Supreme Court Says Government Doesn’t Have to Refund Bankruptcy Fees

Supreme Court Says Government Doesn’t Have to Refund Bankruptcy Fees
The U.S. Supreme Court in Washington on May 29, 2024. (Madalina Vasiliu/The Epoch Times)

The Supreme Court on June 14 rejected on a 6–3 vote a bankrupt company’s claim that excessive court fees it paid should be refunded after the nation’s highest court struck down the law authorizing the fee schedule in 2022.

Justice Ketanji Brown Jackson wrote the majority opinion in Office of the U.S. Trustee v. John Q. Hammons Fall 2006 LLC.

Three conservative justices dissented.

The U.S. Department of Justice (DOJ) runs the U.S. Trustee Program, which it describes as “the component of the Department of Justice responsible for overseeing the administration of bankruptcy cases and private trustees.”

A group of hotels argued that it was treated unfairly when it filed for Chapter 11 bankruptcy in Kansas.

Bankruptcy courts in every judicial district outside Alabama and North Carolina operate under the DOJ program.

The Supreme Court ruled unanimously in Siegel v. Fitzgerald in 2022 that Congress violated a uniformity requirement in the U.S. Constitution when it boosted bankruptcy fees in 2017 for large companies, but authorities exempted filers in Alabama and North Carolina from the higher fees.

The company involved, Circuit City, a now-defunct technology retail chain, filed in 2008 for Chapter 11 bankruptcy in the Eastern District of Virginia, and its trustee argued that the company wasn’t treated fairly in the process, as compared with bankruptcy filers in Alabama and North Carolina.

The 2022 ruling didn’t address the issue of whether any fees already paid should be refunded because of the disparity.

However, various courts of appeal have held in the ruling’s aftermath that overcharged bankruptcy filers deserve refunds.

In the Hammons case, the DOJ asked the Supreme Court to review the $2.5 million refund given to lead respondent John Q. Hammons Hotels and Resorts, which sought Chapter 11 protection in 2016 in Kansas and paid the increased bankruptcy fees after 2017.

The legal issue was whether the appropriate remedy for the lack of uniformity in the program was to issue refunds of the higher fees paid by some bankruptcy filers.

During oral arguments on Jan. 9, Hammons’ attorney Daniel L. Geyser told the justices that his client was “entitled to a refund for the unconstitutional fees paid under the 2017 Act.”

“Under a century of this Court’s jurisprudence, prospective-only relief is insufficient to redress a past monetary injury.

“If the government unlawfully collects funds, it is required to rectify that violation with meaningful backward-looking relief.

“It cannot simply keep the unconstitutional fees and promise not to do it again.”

The government is wrong to argue that the client forfeited its rights by “failing to invoke a pre-deprivation remedy,” according to Mr. Geyser.

“Due process requires retrospective relief unless an exclusive pre-deprivation remedy is both clear and certain,” he said.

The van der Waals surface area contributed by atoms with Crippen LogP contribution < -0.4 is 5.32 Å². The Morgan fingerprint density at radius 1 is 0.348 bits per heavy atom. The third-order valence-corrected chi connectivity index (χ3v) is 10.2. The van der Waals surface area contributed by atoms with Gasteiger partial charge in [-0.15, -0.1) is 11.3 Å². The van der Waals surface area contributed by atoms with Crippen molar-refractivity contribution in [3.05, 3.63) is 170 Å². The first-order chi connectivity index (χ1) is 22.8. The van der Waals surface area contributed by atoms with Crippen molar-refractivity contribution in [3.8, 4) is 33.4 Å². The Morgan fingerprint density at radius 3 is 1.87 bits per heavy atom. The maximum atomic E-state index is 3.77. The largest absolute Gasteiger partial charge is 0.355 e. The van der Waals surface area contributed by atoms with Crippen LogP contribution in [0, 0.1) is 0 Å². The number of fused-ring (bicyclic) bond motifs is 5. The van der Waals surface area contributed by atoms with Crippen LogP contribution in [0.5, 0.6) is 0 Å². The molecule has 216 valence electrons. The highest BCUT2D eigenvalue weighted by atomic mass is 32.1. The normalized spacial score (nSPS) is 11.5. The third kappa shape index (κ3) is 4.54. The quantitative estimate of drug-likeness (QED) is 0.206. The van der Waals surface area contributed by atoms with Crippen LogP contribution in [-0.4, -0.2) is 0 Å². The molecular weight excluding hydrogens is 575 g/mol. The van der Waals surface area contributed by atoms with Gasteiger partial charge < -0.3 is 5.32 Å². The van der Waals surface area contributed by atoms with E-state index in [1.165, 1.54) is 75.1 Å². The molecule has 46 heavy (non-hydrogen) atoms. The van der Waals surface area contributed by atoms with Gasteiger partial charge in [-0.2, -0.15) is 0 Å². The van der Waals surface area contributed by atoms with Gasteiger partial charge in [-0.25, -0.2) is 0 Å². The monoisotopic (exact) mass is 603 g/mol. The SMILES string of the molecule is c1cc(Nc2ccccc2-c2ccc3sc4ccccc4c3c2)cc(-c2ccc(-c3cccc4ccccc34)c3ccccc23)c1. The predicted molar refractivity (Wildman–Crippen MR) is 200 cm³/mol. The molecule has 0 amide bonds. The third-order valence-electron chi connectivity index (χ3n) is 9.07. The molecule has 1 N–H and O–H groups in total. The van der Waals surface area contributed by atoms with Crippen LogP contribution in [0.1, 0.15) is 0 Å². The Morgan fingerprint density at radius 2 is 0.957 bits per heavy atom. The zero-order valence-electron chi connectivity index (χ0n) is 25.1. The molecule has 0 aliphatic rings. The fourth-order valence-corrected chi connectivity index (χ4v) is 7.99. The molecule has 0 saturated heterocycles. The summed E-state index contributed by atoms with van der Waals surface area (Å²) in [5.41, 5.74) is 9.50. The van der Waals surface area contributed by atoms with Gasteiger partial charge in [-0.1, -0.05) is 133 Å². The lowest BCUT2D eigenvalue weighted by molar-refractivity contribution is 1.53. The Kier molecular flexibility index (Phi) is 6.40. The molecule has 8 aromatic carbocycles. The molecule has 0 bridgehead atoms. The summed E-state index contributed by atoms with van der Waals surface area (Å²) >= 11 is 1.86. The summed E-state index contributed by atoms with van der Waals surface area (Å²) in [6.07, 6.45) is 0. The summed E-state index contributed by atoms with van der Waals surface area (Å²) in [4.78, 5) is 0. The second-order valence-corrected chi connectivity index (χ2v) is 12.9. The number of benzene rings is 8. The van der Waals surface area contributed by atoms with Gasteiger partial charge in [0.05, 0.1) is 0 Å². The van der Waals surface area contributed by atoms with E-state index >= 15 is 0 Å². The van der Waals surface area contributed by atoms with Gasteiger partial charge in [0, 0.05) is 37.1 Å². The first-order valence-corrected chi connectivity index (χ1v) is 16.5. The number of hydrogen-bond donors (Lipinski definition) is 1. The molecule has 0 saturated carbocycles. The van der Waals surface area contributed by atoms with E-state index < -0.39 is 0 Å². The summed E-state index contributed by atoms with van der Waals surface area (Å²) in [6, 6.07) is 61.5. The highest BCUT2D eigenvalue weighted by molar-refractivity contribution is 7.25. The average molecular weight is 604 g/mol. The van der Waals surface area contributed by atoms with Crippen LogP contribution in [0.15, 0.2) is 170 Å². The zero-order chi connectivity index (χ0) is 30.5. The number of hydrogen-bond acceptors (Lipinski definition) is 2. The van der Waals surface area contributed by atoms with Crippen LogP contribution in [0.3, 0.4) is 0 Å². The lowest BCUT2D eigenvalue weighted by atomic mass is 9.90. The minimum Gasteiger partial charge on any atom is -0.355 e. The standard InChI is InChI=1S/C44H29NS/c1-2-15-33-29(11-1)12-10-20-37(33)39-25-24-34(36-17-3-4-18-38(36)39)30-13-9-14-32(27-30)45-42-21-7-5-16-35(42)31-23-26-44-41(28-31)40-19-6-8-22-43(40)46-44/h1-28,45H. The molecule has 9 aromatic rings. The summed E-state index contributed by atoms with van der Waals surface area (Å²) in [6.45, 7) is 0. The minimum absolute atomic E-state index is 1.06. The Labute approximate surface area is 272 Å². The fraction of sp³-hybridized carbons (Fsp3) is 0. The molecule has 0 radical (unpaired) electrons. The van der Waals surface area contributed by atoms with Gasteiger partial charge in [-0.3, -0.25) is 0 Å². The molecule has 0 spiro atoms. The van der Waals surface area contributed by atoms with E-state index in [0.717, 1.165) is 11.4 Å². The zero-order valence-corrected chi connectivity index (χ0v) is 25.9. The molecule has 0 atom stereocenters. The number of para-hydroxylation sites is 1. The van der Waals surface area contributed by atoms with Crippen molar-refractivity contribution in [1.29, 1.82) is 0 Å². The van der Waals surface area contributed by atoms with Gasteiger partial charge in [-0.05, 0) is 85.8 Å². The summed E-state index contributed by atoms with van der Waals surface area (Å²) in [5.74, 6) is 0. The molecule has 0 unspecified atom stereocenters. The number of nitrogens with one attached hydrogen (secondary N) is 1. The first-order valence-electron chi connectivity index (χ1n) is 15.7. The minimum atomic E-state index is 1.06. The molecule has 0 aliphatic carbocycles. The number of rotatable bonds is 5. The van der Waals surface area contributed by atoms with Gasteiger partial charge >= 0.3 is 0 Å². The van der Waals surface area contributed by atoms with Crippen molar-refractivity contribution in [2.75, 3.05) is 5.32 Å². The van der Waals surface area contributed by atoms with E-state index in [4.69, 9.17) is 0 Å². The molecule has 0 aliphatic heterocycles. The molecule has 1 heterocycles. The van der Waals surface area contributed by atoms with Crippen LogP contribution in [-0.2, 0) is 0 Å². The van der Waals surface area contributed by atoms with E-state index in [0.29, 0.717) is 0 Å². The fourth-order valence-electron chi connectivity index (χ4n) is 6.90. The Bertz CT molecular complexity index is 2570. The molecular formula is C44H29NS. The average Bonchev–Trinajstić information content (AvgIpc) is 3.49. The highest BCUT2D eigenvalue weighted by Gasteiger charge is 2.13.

The government’s suggestion that the Court should authorize “a clawback program seeking 800 percent higher fees in administrator districts over a half decade after the fact” is misguided, Mr. Geyser said.

“[The] extreme proposal invites chaos in bankruptcy courts and promises an administrative morass,” he said.

Justice Jackson’s opinion was joined by Chief Justice John Roberts, along with Justices Samuel Alito, Brett Kavanaugh, Sonia Sotomayor, and Elena Kagan.

She noted that in Siegel v. Fitzgerald, the Court held that the statute concerned ran afoul of the uniformity requirement in the Constitution because it allowed different fees for Chapter 11 debtors depending on the district where their case was filed.

The appropriate remedy for the constitutional violation is “prospective parity,” which means that going forward identical Chapter 11 debtors will pay the same fees.

The respondents argued they are entitled to a refund but conceded that providing a refund “would require us to undercut congressional intent and transform, by judicial fiat, a program that Congress designed to be self-funding into an estimated $326 million bill for taxpayers,” Justice Jackson wrote.

“Neither remedial principles nor due process requires that incongruous result. We reverse.”

The Supreme Court overturned the judgment of the U.S. Court of Appeals for the 10th Circuit and remanded the case to that court “for further proceedings consistent with this opinion.”

In his dissenting opinion, Justice Neil Gorsuch said in this case the Court’s majority lacked the will to do the right thing.

The dissent was joined by Justices Clarence Thomas and Amy Coney Barrett.

“What’s a constitutional wrong worth these days?” Justice Gorsuch wrote.

“The Court’s answer today seems to be: not much.

“Between 2018 and 2020, the government charged fees to bankruptcy debtors that varied arbitrarily from region to region, leaving some debtors millions of dollars worse off than others.”

Then in Siegel v. Fitzgerald, the Court held that this geographically discriminatory treatment violated the Bankruptcy Clause, a constitutional provision that the decision stressed was not “toothless.”

Yet in the new decision the Court “performs a remedial root canal, permitting the government to keep the cash it extracted from its unconstitutional fee regime,” Justice Gorsuch wrote.

Even though a refund is “the traditional remedy for unlawfully imposed fees,” and the government vowed to provide “precisely that relief if the debtors in this case prevailed,” the court’s majority views providing meaningful relief “is simply not worth the effort.”

“Respectfully, that alien approach to remedies has no place in our jurisprudence,” the justice wrote.

From The Epoch Times